Dec 10, 2019
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Hudson's Bay director says ISS report critical of buyout plan "misleading"

Dec 10, 2019

The Hudson’s Bay Co director who led the board committee that negotiated the sale of the company to a group of controlling shareholders said on Monday a report by Institutional Shareholder Services Inc (ISS) criticizing the deal was “misleading.”


On Friday, the proxy advisory firm recommended that minority shareholders vote on Dec. 17 against a C$1.9 billion ($1.4 billion) plan to sell the Saks Fifth Avenue owner to a consortium led by executive chairman Richard Baker, on the grounds the committee could have pushed for a better deal.

“ISS has factual errors in its report we would like corrected, because they are misleading shareholders,” David Leith, who chaired the special board committee, told Reuters in an interview.

The special committee rejected a C$2.03 billion offer for Hudson’s Bay from Canadian private equity firm Catalyst Capital Group Inc on the basis that Baker’s consortium, which has 57% voting control over Hudson’s Bay, made it clear that it would not support a sale to another party.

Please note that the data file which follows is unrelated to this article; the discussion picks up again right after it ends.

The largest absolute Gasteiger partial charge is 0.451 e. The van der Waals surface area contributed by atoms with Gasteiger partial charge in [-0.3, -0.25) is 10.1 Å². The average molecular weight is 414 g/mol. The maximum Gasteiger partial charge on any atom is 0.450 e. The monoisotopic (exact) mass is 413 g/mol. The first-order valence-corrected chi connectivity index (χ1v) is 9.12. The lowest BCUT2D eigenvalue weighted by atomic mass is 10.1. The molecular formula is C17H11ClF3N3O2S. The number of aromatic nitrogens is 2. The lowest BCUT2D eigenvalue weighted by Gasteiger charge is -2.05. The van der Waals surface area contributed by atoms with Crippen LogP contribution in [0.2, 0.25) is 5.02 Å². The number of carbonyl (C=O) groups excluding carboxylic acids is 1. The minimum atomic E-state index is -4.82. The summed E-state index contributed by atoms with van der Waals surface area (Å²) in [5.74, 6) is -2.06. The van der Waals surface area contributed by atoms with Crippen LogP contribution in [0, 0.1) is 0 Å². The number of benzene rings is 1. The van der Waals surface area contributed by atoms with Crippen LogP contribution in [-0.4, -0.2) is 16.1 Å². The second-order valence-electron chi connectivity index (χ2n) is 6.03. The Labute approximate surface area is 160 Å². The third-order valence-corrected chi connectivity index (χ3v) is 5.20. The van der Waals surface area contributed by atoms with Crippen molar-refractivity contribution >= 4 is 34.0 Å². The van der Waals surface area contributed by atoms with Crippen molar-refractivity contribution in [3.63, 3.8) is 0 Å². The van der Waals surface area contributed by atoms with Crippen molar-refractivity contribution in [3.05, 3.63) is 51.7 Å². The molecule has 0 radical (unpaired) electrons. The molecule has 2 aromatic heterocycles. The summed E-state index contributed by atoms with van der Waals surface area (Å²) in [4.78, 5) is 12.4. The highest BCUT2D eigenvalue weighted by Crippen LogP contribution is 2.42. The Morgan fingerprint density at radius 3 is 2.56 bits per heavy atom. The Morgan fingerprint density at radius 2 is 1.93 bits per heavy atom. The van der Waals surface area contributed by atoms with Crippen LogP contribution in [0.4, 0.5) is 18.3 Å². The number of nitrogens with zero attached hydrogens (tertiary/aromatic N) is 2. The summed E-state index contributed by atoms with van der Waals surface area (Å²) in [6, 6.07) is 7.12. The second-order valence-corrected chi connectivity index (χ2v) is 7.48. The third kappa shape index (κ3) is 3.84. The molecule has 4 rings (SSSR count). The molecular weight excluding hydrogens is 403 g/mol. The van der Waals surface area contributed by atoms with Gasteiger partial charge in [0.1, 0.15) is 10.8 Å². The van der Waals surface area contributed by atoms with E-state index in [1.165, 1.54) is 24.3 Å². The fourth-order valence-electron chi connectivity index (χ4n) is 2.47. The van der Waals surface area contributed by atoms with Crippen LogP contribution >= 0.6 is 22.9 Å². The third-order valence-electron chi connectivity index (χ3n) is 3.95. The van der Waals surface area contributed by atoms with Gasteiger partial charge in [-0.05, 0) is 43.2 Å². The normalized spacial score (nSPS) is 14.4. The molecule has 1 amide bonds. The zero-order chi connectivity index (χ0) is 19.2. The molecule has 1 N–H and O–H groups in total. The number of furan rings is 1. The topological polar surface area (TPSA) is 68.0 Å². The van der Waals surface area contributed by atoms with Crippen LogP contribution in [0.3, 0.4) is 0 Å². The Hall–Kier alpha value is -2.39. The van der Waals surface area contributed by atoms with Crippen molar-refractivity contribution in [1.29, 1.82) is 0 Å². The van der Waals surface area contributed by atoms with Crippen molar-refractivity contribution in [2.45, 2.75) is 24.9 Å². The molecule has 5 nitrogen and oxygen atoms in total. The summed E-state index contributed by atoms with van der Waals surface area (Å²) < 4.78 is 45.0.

Catalyst owns roughly 17.5% of Hudson’s Bay.

But ISS said in its report that the special committee should have taken advantage of its leverage over the fact that another large shareholder, Fabric Luxembourg Holdings, needed the committee’s permission to join the buyout consortium.

Fabric Luxembourg, an investment vehicle of private equity firm Rhône Capital LLC with 23.5% of voting control in Hudson’s Bay, was subject to a “standstill waiver” agreed in 2017 that put restrictions on what it could do as a shareholder.

The consortium wanted Rhone Capital to be included so it could have more equity to finance the deal and fewer shareholders to cash out.

ISS argued that the special committee should have asked the buyout consortium to renege on its refusal to consider the sale of the company to another party in exchange for allowing Rhône Capital to participate.

Leith said there was no point in the committee trying to leverage this, because the consortium would have still refused to sell its holdings in the company.

“The Fabric standstill waiver was not required for the remaining shareholders making the offer to be able to block the company’s sale to another party,” he said.

At least three-quarters of shareholders need to vote in favor of the sale of the company. With 34.7% of voting control, Baker and his allies could have vetoed a sale even without Rhône Capital, Leith said.

“We did not ask Baker’s consortium to lift its restriction on the sale of the company to someone else in exchange for providing the Fabric standstill waiver because it was not realistic. From every action we had seen, they were not interested in selling,” Leith said.

An ISS spokesman declined to comment on Leith’s criticism, but noted that the firm’s policy is to correct any factual inaccuracies in its reports and subsequently issue an alert to its clients noting any changes.

The spokesman confirmed that the proxy advisor had not issued such an alert.

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